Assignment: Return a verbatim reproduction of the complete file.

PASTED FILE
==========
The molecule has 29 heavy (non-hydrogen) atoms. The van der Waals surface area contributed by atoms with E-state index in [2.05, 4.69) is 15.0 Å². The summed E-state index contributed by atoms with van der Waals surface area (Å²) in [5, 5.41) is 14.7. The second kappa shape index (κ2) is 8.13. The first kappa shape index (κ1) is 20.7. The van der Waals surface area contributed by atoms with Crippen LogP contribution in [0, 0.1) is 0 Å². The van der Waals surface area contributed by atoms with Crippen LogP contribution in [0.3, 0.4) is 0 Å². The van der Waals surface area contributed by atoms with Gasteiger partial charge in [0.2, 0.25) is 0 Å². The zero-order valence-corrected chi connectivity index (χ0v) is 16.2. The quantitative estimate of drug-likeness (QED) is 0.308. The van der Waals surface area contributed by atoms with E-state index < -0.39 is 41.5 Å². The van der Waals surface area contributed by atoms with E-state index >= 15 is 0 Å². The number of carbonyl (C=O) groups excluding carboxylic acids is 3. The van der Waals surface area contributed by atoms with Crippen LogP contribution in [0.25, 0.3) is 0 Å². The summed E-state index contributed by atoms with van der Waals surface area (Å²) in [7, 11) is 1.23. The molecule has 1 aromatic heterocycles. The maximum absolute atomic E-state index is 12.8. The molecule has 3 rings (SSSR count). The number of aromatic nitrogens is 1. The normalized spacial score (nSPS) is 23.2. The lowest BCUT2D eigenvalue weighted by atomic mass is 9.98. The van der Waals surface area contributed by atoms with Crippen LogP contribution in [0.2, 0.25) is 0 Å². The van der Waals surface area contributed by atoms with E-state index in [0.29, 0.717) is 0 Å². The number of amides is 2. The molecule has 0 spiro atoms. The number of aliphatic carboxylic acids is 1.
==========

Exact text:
The molecule has 29 heavy (non-hydrogen) atoms. The van der Waals surface area contributed by atoms with E-state index in [2.05, 4.69) is 15.0 Å². The summed E-state index contributed by atoms with van der Waals surface area (Å²) in [5, 5.41) is 14.7. The second kappa shape index (κ2) is 8.13. The first kappa shape index (κ1) is 20.7. The van der Waals surface area contributed by atoms with Crippen LogP contribution in [0, 0.1) is 0 Å². The van der Waals surface area contributed by atoms with Crippen LogP contribution in [0.3, 0.4) is 0 Å². The van der Waals surface area contributed by atoms with Gasteiger partial charge in [0.2, 0.25) is 0 Å². The zero-order valence-corrected chi connectivity index (χ0v) is 16.2. The quantitative estimate of drug-likeness (QED) is 0.308. The van der Waals surface area contributed by atoms with E-state index < -0.39 is 41.5 Å². The van der Waals surface area contributed by atoms with E-state index >= 15 is 0 Å². The number of carbonyl (C=O) groups excluding carboxylic acids is 3. The van der Waals surface area contributed by atoms with Crippen LogP contribution in [0.25, 0.3) is 0 Å². The summed E-state index contributed by atoms with van der Waals surface area (Å²) in [7, 11) is 1.23. The molecule has 1 aromatic heterocycles. The maximum absolute atomic E-state index is 12.8. The molecule has 3 rings (SSSR count). The number of aromatic nitrogens is 1. The normalized spacial score (nSPS) is 23.2. The lowest BCUT2D eigenvalue weighted by atomic mass is 9.98. The van der Waals surface area contributed by atoms with Crippen LogP contribution in [0.2, 0.25) is 0 Å². The van der Waals surface area contributed by atoms with E-state index in [0.29, 0.717) is 0 Å². The number of amides is 2. The molecule has 0 spiro atoms. The number of aliphatic carboxylic acids is 1.